To make the scenario a little more complex (and the example shorter) we won’t report every city, every office, every month. Let’s see how PivotTable takes care of filling in the blanks:

Let’s start by creating an object that can hold our data and some formatting functions

>>> from babel import numbers, dates
>>> import datetime
>>> from decimal import Decimal
>>> locale = "en"
>>> class Office(object):
...    def __init__(self, city, office, month, initial_customer_base, sales, cancellations, income):
...        self.city = city
...        self.office = office
...        self.month = month
...        self.initial_customer_base = initial_customer_base
...        self.sales = sales
...        self.cancellations = cancellations
...        self.income = Decimal(income)
...    @property
...    def net_income(self):
...        return self.income-(self.income*Decimal('0.21'))
...    @property
...    def churn(self):
...        try:
...            return float(self.cancellations)/(float(self.initial_customer_base)+float(self.sales))
...        except TypeError:
...            if self.cancellations is None: return 0
...            elif self.sales is None:
...                return float(self.cancellations)/float(self.initial_customer_base)
...
>>> def percent(value):
...     try:
...         return numbers.format_percent(value, '#.##%', locale)
...     except TypeError:
...         return u''
...
>>> def currency(value):
...     try:
...         return numbers.format_currency(value or 0, 'USD', locale=locale)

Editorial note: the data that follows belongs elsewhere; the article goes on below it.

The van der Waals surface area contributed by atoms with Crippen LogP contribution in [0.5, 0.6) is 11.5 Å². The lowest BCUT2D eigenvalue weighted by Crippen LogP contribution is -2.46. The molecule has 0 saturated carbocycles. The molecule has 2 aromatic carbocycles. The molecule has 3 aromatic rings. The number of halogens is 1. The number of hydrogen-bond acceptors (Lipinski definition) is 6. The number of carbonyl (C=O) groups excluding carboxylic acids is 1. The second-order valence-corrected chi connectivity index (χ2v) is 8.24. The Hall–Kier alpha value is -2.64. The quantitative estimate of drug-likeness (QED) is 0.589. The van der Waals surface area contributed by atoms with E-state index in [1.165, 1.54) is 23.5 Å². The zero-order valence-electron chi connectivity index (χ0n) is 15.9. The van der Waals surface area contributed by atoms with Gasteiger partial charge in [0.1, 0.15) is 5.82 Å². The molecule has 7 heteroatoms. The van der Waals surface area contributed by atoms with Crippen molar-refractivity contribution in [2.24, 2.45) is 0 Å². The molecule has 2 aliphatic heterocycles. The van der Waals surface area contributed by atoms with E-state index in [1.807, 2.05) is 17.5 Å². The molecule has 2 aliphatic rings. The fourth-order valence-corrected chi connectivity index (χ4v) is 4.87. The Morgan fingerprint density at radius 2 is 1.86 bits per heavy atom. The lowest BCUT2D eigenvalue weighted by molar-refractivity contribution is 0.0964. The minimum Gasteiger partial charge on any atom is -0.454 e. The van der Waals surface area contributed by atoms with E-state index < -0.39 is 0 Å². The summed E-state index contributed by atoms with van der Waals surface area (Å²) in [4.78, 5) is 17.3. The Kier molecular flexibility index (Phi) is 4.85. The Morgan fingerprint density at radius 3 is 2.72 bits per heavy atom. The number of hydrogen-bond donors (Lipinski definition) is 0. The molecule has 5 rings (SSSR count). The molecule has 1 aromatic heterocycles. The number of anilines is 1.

...     except TypeError:
...         return u''
...
>>> def numerical(value):
...     try:
...         return numbers.format_number(value, locale=locale)
...     except TypeError:
...         return None
...
>>> def format_month(value):
...     try:
...         return dates.format_date(value, 'MMM-yy', locale)
...     except AssertionError:
...         return value
...

And now a list of Office objects

>>> data = [
...     Office(u'West City', u'2nd Office', datetime.date(2010, 1, 1), 12309, 245, 14, 15687697),
...     Office(u'West City', u'3nd Office', datetime.date(2010, 1, 1), 4562, 11, 5, 567332),
...     Office(u'West City', u'1nd Office', datetime.date(2010, 1, 1), 896466, 2344, 156, 16677999),
...     Office(u'West City', u'4nd Office', datetime.date(2010, 1, 1), 976, None, 1, 44780),
...     Office(u'North City', u'1nd Office', datetime.date(2010, 1, 1), 3678, 34, 5, 333241),
...     Office(u'North City', u'1nd Office', datetime.date(2010, 9, 1), 4016, 84, 20, 338930),
...     Office(u'North City', u'1nd Office', datetime.date(2010, 8, 1), 3999, 18, 1, 336808),
...     Office(u'North City', u'1nd Office', datetime.date(2010, 7, 1), 3854, 167, 22, 335697),
...     Office(u'North City', u'1nd Office', datetime.date(2010, 6, 1), 3766, 99, 11, 334243),
...     Office(u'North City', u'1nd Office', datetime.date(2010, 5, 1), 3771, 12, 17, 333796),
...     Office(u'North City', u'1nd Office', datetime.date(2010, 4, 1), 3754, 34, 5, 333574),
...     Office(u'North City', u'1nd Office', datetime.date(2010, 3, 1), 3722, 45, 13, 333370),
...     Office(u'North City', u'1nd Office', datetime.date(2010, 2, 1), 3707, 20, 2, 333466),
...     Office(u'North City', u'1nd Office', datetime.date(2010, 10, 1), 4080, 135, 28, 338257),
...     Office(u'North City', u'1nd Office', datetime.date(2010, 11, 1), 4187, 259, 33, 340268),
...     Office(u'North City', u'1nd Office', datetime.date(2010, 12, 1), 4413, 367, 17, 343352),
...     Office(u'West City', u'2nd Office', datetime.date(2010, 2, 1), 12540, 245, 14, 15688736),
...     Office(u'West City', u'3nd Office', datetime.date(2010, 2, 1), 4568, 11, 5, 567575),
...     Office(u'West City', u'1nd Office', datetime.date(2010, 2, 1), 898654, 2344, 156, 16687999),
...     Office(u'West City', u'4nd Office', datetime.date(2010, 2, 1), 975, None, 1, 44788),